The interviews were kept conversational and any information shared in this case study was consensually agreed upon prior to discussion.

While the designers conducted user research, our data science team created a model to take a set of 14000 tweets with the hashtag #workfromhome to gauge the frequency of words used negatively, positively and in neutrality. After running an NLP model (with 79% prediction accuracy) we found that 7500 of the tweets were neutral in affect, less than 5000 were positive and 1000 were negative.

To understand what was causing negative emotions, we took the set of 1000 negative #workfromhome tweets and created a word cloud based on this data alone. The most prevalent word stems were things like “miss”, “challenge”, “problem” and “time”.

Research Insights

User Persona

What do our users need help with?

On a mission to empathize with our users, we decided to put ourselves in the their shoes and emulate how our user might think, feel and behave when working from home. We came up with our proto persona, Calvin:

User Stories

How can we translate our findings into product solutions?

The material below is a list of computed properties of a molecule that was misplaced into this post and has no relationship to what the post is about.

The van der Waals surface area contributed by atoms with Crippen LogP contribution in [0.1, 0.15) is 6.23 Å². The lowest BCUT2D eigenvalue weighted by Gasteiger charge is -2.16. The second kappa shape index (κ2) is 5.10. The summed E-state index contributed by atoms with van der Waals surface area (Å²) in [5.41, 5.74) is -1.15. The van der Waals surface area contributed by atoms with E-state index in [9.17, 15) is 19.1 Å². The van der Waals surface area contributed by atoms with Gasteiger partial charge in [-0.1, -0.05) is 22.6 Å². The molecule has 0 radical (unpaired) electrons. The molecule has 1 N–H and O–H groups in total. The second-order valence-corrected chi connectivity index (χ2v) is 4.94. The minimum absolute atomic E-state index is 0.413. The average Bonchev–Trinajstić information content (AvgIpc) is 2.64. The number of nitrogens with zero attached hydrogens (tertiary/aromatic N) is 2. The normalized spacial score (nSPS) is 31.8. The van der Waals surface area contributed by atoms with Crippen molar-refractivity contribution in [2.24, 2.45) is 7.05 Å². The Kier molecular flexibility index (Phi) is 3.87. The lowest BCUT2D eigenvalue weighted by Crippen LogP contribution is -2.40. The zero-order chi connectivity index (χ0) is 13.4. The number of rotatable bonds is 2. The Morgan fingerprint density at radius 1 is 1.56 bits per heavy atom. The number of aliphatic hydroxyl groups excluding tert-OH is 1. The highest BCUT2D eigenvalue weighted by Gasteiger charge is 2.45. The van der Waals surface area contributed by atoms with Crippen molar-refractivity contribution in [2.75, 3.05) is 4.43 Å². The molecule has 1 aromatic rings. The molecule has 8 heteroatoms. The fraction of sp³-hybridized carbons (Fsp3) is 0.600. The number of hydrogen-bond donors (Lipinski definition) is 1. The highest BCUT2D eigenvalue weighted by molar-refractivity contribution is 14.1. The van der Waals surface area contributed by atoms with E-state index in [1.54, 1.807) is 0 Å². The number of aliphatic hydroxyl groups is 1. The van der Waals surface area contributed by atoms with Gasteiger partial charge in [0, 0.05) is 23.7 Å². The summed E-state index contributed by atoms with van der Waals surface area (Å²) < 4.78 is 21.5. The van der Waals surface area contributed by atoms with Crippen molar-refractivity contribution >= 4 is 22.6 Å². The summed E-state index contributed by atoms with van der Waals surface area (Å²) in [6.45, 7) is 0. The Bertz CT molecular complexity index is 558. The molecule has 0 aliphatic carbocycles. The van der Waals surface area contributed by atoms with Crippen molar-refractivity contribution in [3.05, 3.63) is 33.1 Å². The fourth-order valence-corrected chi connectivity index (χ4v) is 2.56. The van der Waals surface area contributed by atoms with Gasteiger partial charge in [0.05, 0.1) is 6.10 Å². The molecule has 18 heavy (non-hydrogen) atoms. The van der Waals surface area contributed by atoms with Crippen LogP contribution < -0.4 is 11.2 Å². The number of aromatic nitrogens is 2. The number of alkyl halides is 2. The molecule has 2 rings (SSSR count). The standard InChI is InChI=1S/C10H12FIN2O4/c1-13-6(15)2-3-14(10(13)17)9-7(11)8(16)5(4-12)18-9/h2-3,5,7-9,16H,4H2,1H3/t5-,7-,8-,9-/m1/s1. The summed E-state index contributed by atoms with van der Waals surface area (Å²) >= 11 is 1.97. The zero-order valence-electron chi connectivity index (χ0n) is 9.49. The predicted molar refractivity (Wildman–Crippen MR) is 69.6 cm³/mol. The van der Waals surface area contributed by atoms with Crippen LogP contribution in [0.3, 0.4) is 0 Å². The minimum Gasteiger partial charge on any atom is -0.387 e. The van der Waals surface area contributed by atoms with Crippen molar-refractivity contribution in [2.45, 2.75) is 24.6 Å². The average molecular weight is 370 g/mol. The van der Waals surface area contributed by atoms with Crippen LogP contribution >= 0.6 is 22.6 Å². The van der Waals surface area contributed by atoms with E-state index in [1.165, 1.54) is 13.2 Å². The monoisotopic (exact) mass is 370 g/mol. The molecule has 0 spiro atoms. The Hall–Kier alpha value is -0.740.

By exploring the needs Calvin has to feel productive, we constructed user stories from his perspective: 

Design Principles

We then used Calvin's pain points to group the user stories into three distinct design principles to keep in mind while solving our design problem mentioned in the overview:

1

preserving
accountability

Daily task lists within the regular system used by the organization for communication can help employees start their day off right and stay within the same interface

2

incentivizing
social interaction

Pairing employees can introduce a sense of accountability towards each other which can assist in alleviating social isolation

3

Stress-free
communication

Being able to communicate tasks without unwanted email clutter can help employees working from home maximise their productivity

Day 2: wireframes + development

Main Features

Helping employees work effectively from home

Our solution was meant to help employees working from home plan their days better, stay accountable for their tasks all the while reducing the negative mental health impact of distancing at home for extended periods of time. To address all our goals, we came up with the idea of having a daily work buddy.

The following sketches illustrate the addition of a new tab on the Microsoft Teams platform called 'Productivity'. This tab can host each individual's daily task list as well as the details for each work buddy they're assigned to.

Sketches

Based on the core functionality of this tool, I created sketches and my team members helped me convert them to digital wireframes that could then be tested on users for rapid iterations.

High Fidelity Wireframes